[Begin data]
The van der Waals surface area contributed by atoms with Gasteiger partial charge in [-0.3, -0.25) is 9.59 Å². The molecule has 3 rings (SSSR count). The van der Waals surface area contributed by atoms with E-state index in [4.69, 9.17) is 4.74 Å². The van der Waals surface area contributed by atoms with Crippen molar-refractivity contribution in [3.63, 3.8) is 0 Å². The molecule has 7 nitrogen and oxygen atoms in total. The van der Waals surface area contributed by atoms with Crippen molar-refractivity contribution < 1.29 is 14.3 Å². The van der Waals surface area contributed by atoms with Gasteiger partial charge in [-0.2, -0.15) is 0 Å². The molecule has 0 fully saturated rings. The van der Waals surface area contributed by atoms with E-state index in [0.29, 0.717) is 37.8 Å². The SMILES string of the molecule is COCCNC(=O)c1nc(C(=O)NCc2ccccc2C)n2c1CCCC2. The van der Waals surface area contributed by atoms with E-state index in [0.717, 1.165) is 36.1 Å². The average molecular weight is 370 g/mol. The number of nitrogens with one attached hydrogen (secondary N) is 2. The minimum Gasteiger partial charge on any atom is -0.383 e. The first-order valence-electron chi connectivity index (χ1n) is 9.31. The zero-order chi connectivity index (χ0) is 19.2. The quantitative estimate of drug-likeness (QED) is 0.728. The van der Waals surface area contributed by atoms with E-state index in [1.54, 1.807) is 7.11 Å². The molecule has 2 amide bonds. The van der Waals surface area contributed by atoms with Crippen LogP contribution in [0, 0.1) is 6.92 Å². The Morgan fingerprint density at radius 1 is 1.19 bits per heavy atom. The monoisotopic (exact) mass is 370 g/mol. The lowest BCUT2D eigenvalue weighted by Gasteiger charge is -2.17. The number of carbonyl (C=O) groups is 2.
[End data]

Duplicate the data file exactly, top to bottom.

The van der Waals surface area contributed by atoms with Gasteiger partial charge in [-0.3, -0.25) is 9.59 Å². The molecule has 3 rings (SSSR count). The van der Waals surface area contributed by atoms with E-state index in [4.69, 9.17) is 4.74 Å². The van der Waals surface area contributed by atoms with Crippen molar-refractivity contribution in [3.63, 3.8) is 0 Å². The molecule has 7 nitrogen and oxygen atoms in total. The van der Waals surface area contributed by atoms with Crippen molar-refractivity contribution < 1.29 is 14.3 Å². The van der Waals surface area contributed by atoms with Gasteiger partial charge in [-0.2, -0.15) is 0 Å². The molecule has 0 fully saturated rings. The van der Waals surface area contributed by atoms with E-state index in [0.29, 0.717) is 37.8 Å². The SMILES string of the molecule is COCCNC(=O)c1nc(C(=O)NCc2ccccc2C)n2c1CCCC2. The van der Waals surface area contributed by atoms with E-state index in [0.717, 1.165) is 36.1 Å². The average molecular weight is 370 g/mol. The number of nitrogens with one attached hydrogen (secondary N) is 2. The minimum Gasteiger partial charge on any atom is -0.383 e. The first-order valence-electron chi connectivity index (χ1n) is 9.31. The zero-order chi connectivity index (χ0) is 19.2. The quantitative estimate of drug-likeness (QED) is 0.728. The van der Waals surface area contributed by atoms with E-state index in [1.54, 1.807) is 7.11 Å². The molecule has 2 amide bonds. The van der Waals surface area contributed by atoms with Crippen LogP contribution in [0, 0.1) is 6.92 Å². The Morgan fingerprint density at radius 1 is 1.19 bits per heavy atom. The monoisotopic (exact) mass is 370 g/mol. The lowest BCUT2D eigenvalue weighted by Gasteiger charge is -2.17. The number of carbonyl (C=O) groups is 2.